Somatic mutations in the estrogen receptor alpha (ERα) gene (ESR1), especially Y537S and D538G, have been linked to acquired resistance to endocrine therapies. Cell based studies demonstrated that these mutants confer ERα constitutive activity and antiestrogen resistance and suggest that ligand-binding domain dysfunction leads to endocrine therapy resistance. Here, we integrate biophysical and structural biology data to reveal how these mutations lead to a constitutively active and antiestrogen resistant ERα. We show that these mutant ERs recruit coactivator in the absence of hormone while their affinities for estrogen agonist (estradiol) and antagonist (4-hydroxytamoxifen) are reduced. Further, they confer antiestrogen resistance by altering the conformational dynamics of the loop connecting Helix 11 and Helix 12 in the ligand-binding domain of ERα, which leads to a stabilized agonist state and an altered antagonist state that resists inhibition.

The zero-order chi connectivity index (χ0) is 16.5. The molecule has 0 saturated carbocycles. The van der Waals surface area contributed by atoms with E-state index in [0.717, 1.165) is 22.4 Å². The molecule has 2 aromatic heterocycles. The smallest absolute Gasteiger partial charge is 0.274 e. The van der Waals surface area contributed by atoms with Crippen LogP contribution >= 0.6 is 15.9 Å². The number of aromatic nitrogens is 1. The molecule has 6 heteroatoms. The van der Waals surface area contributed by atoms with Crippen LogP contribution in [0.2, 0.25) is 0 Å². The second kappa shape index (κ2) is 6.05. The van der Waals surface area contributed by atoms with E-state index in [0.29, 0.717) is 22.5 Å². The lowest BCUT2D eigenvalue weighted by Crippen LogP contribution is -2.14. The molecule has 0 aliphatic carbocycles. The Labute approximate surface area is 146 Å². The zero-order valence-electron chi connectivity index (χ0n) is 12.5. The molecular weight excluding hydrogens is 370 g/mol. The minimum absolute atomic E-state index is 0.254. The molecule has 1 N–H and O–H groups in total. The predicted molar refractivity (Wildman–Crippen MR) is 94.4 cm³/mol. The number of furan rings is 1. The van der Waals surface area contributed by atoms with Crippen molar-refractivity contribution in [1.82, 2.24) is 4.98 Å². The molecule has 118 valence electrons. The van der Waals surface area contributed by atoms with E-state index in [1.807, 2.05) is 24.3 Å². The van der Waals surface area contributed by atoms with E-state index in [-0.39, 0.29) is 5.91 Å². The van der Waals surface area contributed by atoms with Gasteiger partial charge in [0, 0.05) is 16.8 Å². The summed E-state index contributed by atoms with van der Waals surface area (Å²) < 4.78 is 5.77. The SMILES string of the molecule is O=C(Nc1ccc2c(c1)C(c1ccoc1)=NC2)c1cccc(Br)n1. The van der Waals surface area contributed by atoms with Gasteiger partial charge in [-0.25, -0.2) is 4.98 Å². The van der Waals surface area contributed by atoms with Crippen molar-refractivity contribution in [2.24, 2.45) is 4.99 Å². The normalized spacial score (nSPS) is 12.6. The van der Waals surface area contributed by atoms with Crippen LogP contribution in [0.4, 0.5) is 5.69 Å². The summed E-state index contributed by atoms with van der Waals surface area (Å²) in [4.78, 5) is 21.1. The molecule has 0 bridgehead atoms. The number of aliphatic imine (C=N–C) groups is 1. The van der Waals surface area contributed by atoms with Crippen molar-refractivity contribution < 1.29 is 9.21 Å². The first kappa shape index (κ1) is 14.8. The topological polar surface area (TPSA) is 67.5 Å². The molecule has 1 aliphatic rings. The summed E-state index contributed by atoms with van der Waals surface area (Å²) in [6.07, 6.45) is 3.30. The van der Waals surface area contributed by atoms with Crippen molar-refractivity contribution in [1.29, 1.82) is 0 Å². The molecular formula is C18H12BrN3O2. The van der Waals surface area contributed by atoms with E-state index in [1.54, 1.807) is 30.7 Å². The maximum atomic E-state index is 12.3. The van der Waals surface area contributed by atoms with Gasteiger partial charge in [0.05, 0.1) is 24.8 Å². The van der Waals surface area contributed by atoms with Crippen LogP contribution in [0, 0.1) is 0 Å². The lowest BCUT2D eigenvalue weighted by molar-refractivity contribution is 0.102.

- Peter Tontonoz, Howard Hughes Medical Institute, University of California, Los Angeles, United States
© 2016, Fanning et al.
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